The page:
Architecture, Women, Diversity, Leadership, Brooklyn, New York, Interview, Q/A
Bryony Roberts Studio
This New York-based practice draws on the fields of art, historic preservation, and architecture to design community-based projects with lasting impact.
Location: Brooklyn, N.Y. Year founded: 2012 Firm leadership: Bryony Roberts Education: M.Arch., Princeton School of Architecture; B.A., Yale University Experience: WORKac in New York; Mansilla + TuĂ±Ăłn Arquitectos in Madrid
Personality of the practice: Both serious and playful. We tackle difficult issues, but we use joy and play to bring people to the table.
Firm mission: The practice creates community-based projects in the public realm. We produce immersive environments and events that transform existing public spaces, addressing their complex architectural and social histories. We combine methods from art, architecture, and historic preservation to pursue expanded site-specificity, responding not only to the existing architecture and landscape, but also to layers of social history and contemporary urban change.
First commission: It was actually self-initiatedâ€”an installation at the Neutra VDL House in Los Angeles. Funded by a Graham Foundation Grant, the project explored creative preservation, intertwining new design and historical architecture. The installation included volumes of blue cord that extended the grid lines of the building and were hung from aluminum frames that fit snugly into the existing aluminum details.
Defining project: Marching On, which was a collaboration with Mabel O. Wilson and the Marching Cobras of New York. Commissioned by the Storefront for Art and Architecture, and presented with Performa 17, this research, performance, and exhibition project was a multiyear exploration of how marching band performances in African American communities have been important mediums of cultural and political expression. It examined how ephemeral actions and performances can be just as powerful as built structures in transforming public spaces, and benefited enormously from the collaboration with the young performers of the Marching Cobras. The project provided a meaningful foundation for developing methods of social practice, collaboration, and research to inform interventions in public space, and received support from the Graham Foundation, the National Endowment for the Arts, the Lower Manhattan Cultural Council, and Performa 17.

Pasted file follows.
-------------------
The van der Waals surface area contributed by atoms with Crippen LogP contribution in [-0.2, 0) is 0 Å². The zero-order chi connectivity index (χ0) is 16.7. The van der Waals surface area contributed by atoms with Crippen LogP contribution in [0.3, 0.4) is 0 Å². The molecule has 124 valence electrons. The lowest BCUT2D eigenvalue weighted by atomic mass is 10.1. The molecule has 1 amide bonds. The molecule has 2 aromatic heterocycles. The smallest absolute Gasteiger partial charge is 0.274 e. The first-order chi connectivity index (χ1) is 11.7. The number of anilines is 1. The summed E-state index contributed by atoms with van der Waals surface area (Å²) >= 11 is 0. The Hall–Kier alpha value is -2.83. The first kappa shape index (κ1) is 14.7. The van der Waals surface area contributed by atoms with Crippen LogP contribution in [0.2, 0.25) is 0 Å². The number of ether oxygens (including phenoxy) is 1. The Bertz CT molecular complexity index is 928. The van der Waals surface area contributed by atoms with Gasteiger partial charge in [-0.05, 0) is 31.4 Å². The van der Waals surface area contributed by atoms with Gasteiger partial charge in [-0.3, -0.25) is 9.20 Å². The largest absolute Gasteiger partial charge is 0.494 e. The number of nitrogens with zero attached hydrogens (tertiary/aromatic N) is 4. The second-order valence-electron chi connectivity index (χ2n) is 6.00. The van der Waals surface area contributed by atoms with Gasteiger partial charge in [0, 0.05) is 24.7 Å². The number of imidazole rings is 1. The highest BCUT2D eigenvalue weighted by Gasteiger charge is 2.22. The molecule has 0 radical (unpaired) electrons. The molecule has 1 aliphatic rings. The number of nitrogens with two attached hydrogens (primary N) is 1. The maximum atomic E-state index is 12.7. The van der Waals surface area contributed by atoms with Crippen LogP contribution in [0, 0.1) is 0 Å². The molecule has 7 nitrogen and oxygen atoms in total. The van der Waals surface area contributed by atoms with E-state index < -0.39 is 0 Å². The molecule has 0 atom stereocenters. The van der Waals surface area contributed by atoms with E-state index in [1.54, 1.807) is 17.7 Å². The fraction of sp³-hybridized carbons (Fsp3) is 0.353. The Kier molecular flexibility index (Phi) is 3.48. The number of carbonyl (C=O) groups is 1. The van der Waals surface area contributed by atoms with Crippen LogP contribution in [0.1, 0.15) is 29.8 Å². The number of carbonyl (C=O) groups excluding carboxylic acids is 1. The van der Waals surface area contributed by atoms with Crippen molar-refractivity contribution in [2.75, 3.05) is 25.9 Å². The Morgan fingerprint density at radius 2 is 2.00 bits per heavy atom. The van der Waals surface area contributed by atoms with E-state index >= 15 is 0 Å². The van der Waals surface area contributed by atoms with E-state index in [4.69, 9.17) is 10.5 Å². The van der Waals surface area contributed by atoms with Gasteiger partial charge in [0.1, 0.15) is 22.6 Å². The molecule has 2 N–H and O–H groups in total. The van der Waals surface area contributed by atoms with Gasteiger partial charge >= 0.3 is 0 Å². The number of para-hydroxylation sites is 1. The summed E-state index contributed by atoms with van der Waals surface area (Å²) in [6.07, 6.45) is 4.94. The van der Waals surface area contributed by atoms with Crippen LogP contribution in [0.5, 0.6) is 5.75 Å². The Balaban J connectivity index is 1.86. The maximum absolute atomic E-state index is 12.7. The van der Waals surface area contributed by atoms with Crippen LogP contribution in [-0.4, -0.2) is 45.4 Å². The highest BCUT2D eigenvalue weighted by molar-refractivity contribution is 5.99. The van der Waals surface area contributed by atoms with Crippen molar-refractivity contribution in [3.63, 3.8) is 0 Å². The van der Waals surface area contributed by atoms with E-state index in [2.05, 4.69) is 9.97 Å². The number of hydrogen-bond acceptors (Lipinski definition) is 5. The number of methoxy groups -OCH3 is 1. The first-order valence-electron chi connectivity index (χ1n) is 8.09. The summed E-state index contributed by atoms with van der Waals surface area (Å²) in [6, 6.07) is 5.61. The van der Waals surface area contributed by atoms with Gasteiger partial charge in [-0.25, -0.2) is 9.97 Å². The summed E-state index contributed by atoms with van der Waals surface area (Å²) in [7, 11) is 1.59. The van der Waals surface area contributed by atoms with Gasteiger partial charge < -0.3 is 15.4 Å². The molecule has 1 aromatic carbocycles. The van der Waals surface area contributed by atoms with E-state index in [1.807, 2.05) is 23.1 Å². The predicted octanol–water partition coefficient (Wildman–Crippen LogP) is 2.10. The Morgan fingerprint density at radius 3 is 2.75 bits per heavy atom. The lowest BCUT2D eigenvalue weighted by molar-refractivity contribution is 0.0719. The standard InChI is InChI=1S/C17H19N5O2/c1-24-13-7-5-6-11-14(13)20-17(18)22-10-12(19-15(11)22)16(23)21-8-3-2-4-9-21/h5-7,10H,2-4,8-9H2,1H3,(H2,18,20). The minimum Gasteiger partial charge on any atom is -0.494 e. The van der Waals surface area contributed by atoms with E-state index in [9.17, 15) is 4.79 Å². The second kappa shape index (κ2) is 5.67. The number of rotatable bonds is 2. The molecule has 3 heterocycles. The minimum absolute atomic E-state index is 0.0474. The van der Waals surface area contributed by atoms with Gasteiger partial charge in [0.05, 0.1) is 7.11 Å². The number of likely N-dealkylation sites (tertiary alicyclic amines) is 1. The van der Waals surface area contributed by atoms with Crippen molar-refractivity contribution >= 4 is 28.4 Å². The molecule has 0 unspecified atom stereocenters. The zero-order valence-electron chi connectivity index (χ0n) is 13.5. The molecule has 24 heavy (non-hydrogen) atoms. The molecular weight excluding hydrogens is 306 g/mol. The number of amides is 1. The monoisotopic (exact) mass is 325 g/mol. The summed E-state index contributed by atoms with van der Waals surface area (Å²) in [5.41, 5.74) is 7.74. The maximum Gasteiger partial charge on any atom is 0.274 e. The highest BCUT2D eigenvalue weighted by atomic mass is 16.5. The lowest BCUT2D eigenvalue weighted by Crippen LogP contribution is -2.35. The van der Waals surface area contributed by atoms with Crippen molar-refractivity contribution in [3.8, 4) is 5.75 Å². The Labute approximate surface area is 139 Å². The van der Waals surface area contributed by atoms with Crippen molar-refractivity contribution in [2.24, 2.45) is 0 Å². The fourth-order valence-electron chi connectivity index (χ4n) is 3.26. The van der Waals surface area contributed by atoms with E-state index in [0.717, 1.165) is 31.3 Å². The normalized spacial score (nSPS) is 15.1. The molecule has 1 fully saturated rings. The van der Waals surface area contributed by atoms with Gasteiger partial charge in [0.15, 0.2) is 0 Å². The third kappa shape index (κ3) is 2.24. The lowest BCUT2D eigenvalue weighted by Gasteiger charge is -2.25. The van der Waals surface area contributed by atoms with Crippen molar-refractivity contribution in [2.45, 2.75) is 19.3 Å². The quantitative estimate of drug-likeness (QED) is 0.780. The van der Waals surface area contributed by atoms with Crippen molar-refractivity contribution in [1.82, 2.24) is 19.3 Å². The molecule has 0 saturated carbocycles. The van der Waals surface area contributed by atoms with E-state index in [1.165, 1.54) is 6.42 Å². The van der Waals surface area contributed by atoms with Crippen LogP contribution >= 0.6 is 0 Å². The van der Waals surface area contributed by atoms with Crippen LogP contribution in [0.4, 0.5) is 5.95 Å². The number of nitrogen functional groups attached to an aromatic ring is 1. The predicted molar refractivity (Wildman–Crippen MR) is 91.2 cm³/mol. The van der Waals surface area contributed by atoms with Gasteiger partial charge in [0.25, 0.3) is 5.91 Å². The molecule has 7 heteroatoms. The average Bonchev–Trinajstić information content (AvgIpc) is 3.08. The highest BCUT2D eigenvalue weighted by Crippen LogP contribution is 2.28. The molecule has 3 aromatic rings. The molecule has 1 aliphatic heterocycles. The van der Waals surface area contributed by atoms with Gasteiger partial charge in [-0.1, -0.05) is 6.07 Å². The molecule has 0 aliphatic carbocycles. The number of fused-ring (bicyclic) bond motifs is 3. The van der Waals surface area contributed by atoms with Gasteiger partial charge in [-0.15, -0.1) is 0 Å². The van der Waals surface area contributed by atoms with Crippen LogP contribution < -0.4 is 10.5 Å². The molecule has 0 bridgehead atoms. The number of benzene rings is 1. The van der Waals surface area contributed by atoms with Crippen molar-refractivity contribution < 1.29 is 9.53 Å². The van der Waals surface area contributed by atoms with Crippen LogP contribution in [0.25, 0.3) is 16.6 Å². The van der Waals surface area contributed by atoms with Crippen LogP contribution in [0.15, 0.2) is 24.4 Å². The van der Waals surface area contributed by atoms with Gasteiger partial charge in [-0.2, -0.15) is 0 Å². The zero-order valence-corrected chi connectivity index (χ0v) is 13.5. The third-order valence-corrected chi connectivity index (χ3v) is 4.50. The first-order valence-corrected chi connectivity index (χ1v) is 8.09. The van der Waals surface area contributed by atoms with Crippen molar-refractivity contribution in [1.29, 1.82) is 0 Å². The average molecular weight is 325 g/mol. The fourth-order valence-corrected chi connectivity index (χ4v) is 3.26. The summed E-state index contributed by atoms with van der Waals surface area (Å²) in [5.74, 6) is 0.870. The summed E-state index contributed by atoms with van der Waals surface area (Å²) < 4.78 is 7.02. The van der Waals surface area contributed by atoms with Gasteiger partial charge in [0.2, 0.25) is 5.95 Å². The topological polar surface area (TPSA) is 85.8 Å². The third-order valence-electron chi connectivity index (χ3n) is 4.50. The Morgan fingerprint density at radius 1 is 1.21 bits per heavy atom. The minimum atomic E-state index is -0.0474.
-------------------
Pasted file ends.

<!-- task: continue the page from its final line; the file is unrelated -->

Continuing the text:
Another important project: Soft Civic, which was commissioned by Exhibit Columbus in 2019 and transformed the City Hall building by Skidmore, Owings & Merrill. The project was an opportunity to engage a charged political space through both design and programming. Custom-fabricated structures with colorful woven surfaces activated the public spaces around the buildingâ€™s main entrance as destinations for play, performance, and participation.